During the 1990s the observation that horses often performed better after dental care created an enthusiastic market for Performance Dentistry which included aggressive procedures such as canine tooth reshaping, bit seating, wolf tooth extraction, and prescheduled baby tooth extractions. These procedures quickly became the routine dental package for all horses. Most horses only need minor dental corrections to chew and perform optimally, and current dental care standards do not support performance procedures.
Myth: Equine Dentistry is a benign procedure.
No! Teeth are living organs, and not blocks of ivory. Aggressive floating with power instrumentation can injure teeth, causing them to die slowly and painfully. It may take several years before the teeth shows signs of infection. While horse teeth erupt into the mouth over the life of the horse, each tooth has a limited lifespan. Aggressive floating removes excessive tooth crown unnecessarily, shortens the functional life of the tooth, and thereby shortens the lifespan of the horse.
Many owners have been told that it is normal for their horse to not eat for a period of time following a dental procedure. This statement defies common sense! Horses instinctively eat all day, every day, and not eating is a sign of trouble under any circumstance. Most horses will eat immediately following dental procedures including major extractions. The most common cause of not eating after dentistry is a vital pulp exposure in a tooth, which requires immediate treatment to prevent irreversible damage to the tooth.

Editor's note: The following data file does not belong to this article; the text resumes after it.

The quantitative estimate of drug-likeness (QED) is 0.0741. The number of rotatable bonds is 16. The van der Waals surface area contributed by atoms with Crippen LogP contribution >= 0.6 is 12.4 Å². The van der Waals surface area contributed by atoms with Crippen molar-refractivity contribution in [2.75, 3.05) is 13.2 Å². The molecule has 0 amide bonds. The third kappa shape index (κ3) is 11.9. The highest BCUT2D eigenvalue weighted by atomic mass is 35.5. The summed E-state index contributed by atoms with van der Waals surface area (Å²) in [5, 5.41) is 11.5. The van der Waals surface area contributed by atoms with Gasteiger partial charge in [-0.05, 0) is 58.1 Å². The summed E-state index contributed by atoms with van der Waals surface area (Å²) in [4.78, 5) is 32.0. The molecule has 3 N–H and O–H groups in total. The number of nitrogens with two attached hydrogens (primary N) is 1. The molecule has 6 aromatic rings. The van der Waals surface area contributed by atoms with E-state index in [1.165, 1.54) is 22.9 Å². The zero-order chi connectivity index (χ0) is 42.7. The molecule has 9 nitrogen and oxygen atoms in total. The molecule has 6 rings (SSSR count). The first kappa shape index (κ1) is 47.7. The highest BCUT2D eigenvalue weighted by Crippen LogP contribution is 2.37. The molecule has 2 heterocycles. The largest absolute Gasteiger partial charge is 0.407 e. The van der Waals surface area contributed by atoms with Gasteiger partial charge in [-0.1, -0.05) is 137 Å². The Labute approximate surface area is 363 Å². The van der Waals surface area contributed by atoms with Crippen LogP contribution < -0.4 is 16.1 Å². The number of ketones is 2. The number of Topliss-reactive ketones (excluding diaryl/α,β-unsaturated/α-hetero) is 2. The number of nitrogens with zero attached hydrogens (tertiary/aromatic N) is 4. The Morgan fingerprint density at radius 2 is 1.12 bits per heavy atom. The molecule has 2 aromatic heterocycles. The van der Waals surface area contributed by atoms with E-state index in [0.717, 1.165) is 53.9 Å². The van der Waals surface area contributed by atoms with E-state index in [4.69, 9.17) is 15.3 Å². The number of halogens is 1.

Myth: Power floating is better than hand floating. Hand floating is safer the power floating.
Like any skill, the training of the operator is far more important than the operator’s choice of tools. In general, hand floats are “safer” then power instruments in the hands of an inexperience or incorrectly trained operator; however, working on several horses with hand floats is strenuous and can fatigue the floater and cause operator error. On the other hand, power instruments cause little operator fatigue and allow for precise corrections, but can also cause irreversible tooth damage in less than a minute.